Do Strong Techs = Good Help Desk or Onsite Resources?

We’ve occasionally struggled with this issue at our company.


We find a smart-as-a-whip IT tech eager to work on our Help Desk or in Onsite Client Support. He or she seems to have all the necessary IT skills, aptitude and instincts and we’re blown away in the interview. But as we dig deeper, or even put them on duty in a monitored, probationary setting, we see that their other, softer skills are lacking…things like problem-solving, customer relations, patience, and the ability to relate to a client’s business environment.


They know their stuff and they can solve an IT problem for sure. But have they been able to explain the issue well to our client? Educate them about the matter so maybe it won’t slow them down next time? Left them with a good feeling about this online help session?


An IT managed service provider Help Desk tech is more than a problems solver. He or she is an extension of the client’s team. Interactions must be professional and pleasant and the client needs to feel better informed after the session than before. With each encounter, whether with the small- to midsize company owner or his or her administrative assistant, that person should move on with a little more knowledge about, and comfort with, their system, software, or network. And we want them to feel welcome to reach out to that tech again before little problems get big or affect productivity.


Over time, we’ve developed a two-step screening approach for vetting potential Help Desk and onsite IT technicians. First, it’s about the skills. Hands-down, the person needs to be comfortable with the state of the art in networks, devices, software, and Cloud solutions. But we’ve found that you can’t really have the IT skills our small-to midsize company clients need without having lived in that business world—either employed or with experience as a contracted support person.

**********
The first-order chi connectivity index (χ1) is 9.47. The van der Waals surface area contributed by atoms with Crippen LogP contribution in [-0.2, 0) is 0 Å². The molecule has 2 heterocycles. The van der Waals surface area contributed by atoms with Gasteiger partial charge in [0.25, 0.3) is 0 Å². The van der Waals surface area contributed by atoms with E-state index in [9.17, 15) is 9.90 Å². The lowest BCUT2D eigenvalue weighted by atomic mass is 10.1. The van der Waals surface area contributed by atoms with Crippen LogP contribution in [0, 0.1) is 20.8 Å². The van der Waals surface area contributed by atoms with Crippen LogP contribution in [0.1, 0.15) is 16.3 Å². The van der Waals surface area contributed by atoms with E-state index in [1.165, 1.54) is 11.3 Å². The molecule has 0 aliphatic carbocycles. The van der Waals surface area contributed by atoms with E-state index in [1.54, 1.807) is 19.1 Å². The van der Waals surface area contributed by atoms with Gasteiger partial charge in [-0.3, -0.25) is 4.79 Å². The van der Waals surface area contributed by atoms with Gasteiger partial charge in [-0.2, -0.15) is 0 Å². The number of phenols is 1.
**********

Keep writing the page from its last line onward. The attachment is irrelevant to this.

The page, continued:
Second, it’s the soft skills. Techs are teachers, coaches, consultants, and sometimes hand holders. They must be prepared to deal with people of all levels of proficiency…including people who are not as proficient as they think they are. They’ll be dealing with people sometimes at their worst—stressed, frustrated, and defensive, for example. Through it all, the focus on listening, education, and patience must shine through.


When we find a team member who can put those hard and soft skills together, we have an awesome resource to share with our clients. And we’re sure to nurture those techs, providing them continuing education and accreditation opportunities.


What’s the answer to the question in the headline? “No.” Good techs do not always make a good IT managed service provider resource. Strong technical skills are just the first requirement.


Need help managing your day to day technical challenges, moving your company ahead with technology, or making recommendations to improve your existing IT infrastructure? We can take the stress out of this by providing the right (good) resources that are needed for you.


Ron Bauer
Vice President, COO
Analytics Computer Information Systems, Inc.